With respect to the country's democracy, the qualifications to become a Swiss voter are extremely rigid, resulting in a situation where the opinions of many long-term residents and taxpayers are not represented.

Joseph Shabathai

Miami Your story on Malaysian economic policy, "Mahathir's change of heart?" (Asian Business, July 29), is a damning one--but in large measure it addresses the truth of the matter.

In the past, the Malays were tied to their agrarian communities, and the British brought in Chinese and Indians to partake in different spheres of economic activities. As immigrants, the Chinese and Indians had a common denominator to push them economically. Independence brought a socially dichotomous and paradoxical order: The Malays controlled the politics, and the Chinese (and perhaps Indians) the economics. Addressing this situation, the Malaysian leaders of the past created the New Economic Policy (NEP) as a form of social engineering to redress the imbalance.

However, the implementation of NEP, like many other social and economic activities of the Malays, was heavily tainted with politics. This is perhaps the main cause of failure. Malaysia needs another social engineering process to approach the modern, globalized world. This time round, it must use the well-established method that has proved successful in many modern communities in the world, i.e., education.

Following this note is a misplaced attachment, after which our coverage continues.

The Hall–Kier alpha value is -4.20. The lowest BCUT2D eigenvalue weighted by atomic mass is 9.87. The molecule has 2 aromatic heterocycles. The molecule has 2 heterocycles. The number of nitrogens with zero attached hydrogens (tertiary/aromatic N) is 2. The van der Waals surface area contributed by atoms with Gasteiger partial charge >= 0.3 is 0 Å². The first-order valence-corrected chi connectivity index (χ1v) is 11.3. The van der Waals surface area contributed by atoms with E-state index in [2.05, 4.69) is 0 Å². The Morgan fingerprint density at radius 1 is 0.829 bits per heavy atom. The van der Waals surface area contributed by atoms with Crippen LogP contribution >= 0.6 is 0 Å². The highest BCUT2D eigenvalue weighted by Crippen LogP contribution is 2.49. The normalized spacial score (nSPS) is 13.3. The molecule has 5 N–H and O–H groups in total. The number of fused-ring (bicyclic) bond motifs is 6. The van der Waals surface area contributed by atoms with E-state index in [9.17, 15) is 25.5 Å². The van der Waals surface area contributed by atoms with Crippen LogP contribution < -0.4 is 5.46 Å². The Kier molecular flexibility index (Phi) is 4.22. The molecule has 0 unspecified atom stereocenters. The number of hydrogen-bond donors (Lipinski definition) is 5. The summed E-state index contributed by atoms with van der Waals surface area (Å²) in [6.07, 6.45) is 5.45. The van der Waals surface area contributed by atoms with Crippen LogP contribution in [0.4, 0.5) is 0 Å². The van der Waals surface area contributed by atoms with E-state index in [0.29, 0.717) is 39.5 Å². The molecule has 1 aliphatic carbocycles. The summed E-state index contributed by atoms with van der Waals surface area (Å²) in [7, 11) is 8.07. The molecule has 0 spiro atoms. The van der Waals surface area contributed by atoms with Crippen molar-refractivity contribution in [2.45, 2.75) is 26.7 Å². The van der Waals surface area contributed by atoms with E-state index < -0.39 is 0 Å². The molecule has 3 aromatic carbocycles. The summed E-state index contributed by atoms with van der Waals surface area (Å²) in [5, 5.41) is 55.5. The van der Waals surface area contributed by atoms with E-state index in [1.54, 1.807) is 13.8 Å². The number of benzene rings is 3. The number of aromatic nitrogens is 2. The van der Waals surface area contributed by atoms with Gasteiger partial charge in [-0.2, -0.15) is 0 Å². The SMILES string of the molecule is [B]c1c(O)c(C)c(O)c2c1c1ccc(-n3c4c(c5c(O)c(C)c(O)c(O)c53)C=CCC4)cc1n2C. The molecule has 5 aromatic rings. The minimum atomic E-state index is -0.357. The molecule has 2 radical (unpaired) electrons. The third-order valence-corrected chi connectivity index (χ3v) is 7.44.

Abd Hamid Mat Sain

Kubang Kerian, Malaysia After Corporate America rediscovers honesty and integrity, along with other basic fundamentals such as price-earnings ratios, shareholder interest, and the public good, it might then be time to take a good hard look at Wall Street itself ("The angry market," Cover Story, July 29).

The past and present problems in the market could also be a cumulative result of too many questionable and sleazy practices by too many brokers, traders, dealers, analysts, and other assorted market hustlers--whose conduct is starting to make Wall Street look like the red-light district of national finance.